Part 3: Bidding on Airfare
This is the last part in my three part series on how to use Priceline to save a lot of money on travel. If you have read all the Priceline posts you’ll notice a theme with how you can earn the biggest savings. Which is taking advantage of low demand and high supply with last minute bids. Bidding on airfare is no different. First, I will walk you through bidding on airfare in a manner that will provide you with nearly unlimited bids, which will allow you to find the rock bottom price. Afterwards, I will express some of my thoughts why I think in most circumstances bidding on airfare it is not worth the risk, but we will get to that in a moment. Frist, how to bid on airfare:
Step 1 – Check Airfare Prices
Just like with car rentals and hotels you want to know what the lowest available published fare is for your trip. This will be your ceiling for the bids you make. For researching airfare I like to use a website called ITA Software. ITA is the software company that makes the search engine that most online travel agencies use to look up airfare. You can use this software directly from their website. I like it because it cuts out the middle man and often times shows you more available flights than what a OTA will display. The downside is you can’t book directly through ITA you still have to go to an OTA or book directly with the airline. But for our purposes that is ok because we just want the information.
For our example lets look at roundtrip airfare from Boston to Portland on June 8th to June 15th.
Looks like the cheapest flight is $347. Another theme you may have noticed with rental cars and hotels is that I look to book a rental car or hotel in advance as a back up plan in case all my bids on Priceline are rejected. Unfortunately, you cannot do that with airfare unless you pay the increased cost for a fully refundable ticket.
Step 2 – How to Get Around 24 Hour Rule
When bidding on airfare with Priceline you can either type in the airports you want to fly between or enter the cities you want to fly between. You always want to use city pairs. If you were to enter BOS to PDX and your bid was rejected you would be locked out of making another bid between those destinations for 24 hours. However, if you were to enter city pairs you have as many bids as there are cities that are serviced by your destination airport. Chances are in most circumstances you will either reach your ceiling or have your bid accepted before you run out of city pairs. After you have an idea of what the published rate is for your desired route, go look at a map. Find out the name of as many suburbs and cities that you think might be serviced by your destination airport. Let me show you how this works.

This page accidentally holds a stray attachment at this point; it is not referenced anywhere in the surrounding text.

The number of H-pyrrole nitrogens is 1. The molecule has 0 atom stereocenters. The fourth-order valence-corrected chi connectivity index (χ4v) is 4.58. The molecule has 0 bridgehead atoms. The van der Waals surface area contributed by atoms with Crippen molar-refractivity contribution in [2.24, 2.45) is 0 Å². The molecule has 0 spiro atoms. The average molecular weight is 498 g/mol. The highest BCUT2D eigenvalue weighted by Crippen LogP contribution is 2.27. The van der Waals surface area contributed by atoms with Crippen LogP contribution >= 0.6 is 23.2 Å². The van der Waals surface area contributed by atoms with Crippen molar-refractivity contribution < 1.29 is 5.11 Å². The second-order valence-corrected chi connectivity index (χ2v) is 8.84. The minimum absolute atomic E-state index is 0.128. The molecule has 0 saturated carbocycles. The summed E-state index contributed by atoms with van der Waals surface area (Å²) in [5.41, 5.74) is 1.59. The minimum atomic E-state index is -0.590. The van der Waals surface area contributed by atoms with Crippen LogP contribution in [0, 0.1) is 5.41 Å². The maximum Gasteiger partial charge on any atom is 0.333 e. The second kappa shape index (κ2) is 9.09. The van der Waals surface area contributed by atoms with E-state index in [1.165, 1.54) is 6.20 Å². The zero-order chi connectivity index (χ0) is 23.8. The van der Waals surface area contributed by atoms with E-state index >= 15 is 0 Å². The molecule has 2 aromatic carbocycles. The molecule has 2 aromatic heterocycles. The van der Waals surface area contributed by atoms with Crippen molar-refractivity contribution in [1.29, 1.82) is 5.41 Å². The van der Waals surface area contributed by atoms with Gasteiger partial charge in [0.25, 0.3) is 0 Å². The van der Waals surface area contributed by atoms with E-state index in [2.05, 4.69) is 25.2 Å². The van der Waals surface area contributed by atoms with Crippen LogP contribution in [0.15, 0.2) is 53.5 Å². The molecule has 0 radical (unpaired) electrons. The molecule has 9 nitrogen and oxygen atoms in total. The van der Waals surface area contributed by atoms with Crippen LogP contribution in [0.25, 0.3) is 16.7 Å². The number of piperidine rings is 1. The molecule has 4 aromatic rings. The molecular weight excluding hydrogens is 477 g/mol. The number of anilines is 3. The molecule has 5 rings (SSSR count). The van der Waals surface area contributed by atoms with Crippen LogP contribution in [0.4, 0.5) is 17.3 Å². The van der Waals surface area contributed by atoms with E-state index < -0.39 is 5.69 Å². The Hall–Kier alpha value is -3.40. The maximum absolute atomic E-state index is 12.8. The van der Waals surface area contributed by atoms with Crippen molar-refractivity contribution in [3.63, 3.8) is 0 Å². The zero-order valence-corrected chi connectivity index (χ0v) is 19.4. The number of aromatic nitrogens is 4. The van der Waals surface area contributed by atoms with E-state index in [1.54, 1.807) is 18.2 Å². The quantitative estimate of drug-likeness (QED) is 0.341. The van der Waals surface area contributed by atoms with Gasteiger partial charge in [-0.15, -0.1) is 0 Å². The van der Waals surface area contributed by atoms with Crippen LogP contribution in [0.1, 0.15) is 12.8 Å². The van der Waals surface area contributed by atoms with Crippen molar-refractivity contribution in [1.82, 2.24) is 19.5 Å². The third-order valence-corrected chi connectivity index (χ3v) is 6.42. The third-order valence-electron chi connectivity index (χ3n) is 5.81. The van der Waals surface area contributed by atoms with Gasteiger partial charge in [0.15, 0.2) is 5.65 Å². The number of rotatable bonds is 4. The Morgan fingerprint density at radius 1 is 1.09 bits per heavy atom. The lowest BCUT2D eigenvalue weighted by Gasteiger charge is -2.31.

Instead of typing BOS to PDX as your departure and arrival destinations we will enter in Boston, MA to Gresham, OR.
The next step takes you to a page where you get to select the airports you want to fly between.
Gresham is a suburb of Portland. When I use Gresham as a destination Priceline allows me to choose PDX as my destination airport. Now lets look at what your options are if your bid is rejected.
When your bid is rejected Priceline brings up a page where it will allow you to make some changes to your bid in order to allow you to make another bid. These changes include changing your dates, airport pairs, or agreeing to fly a red eye. But what if you don’t want to agree to any of those things? Go back to the beginning and input a different Portland suburb as the destination.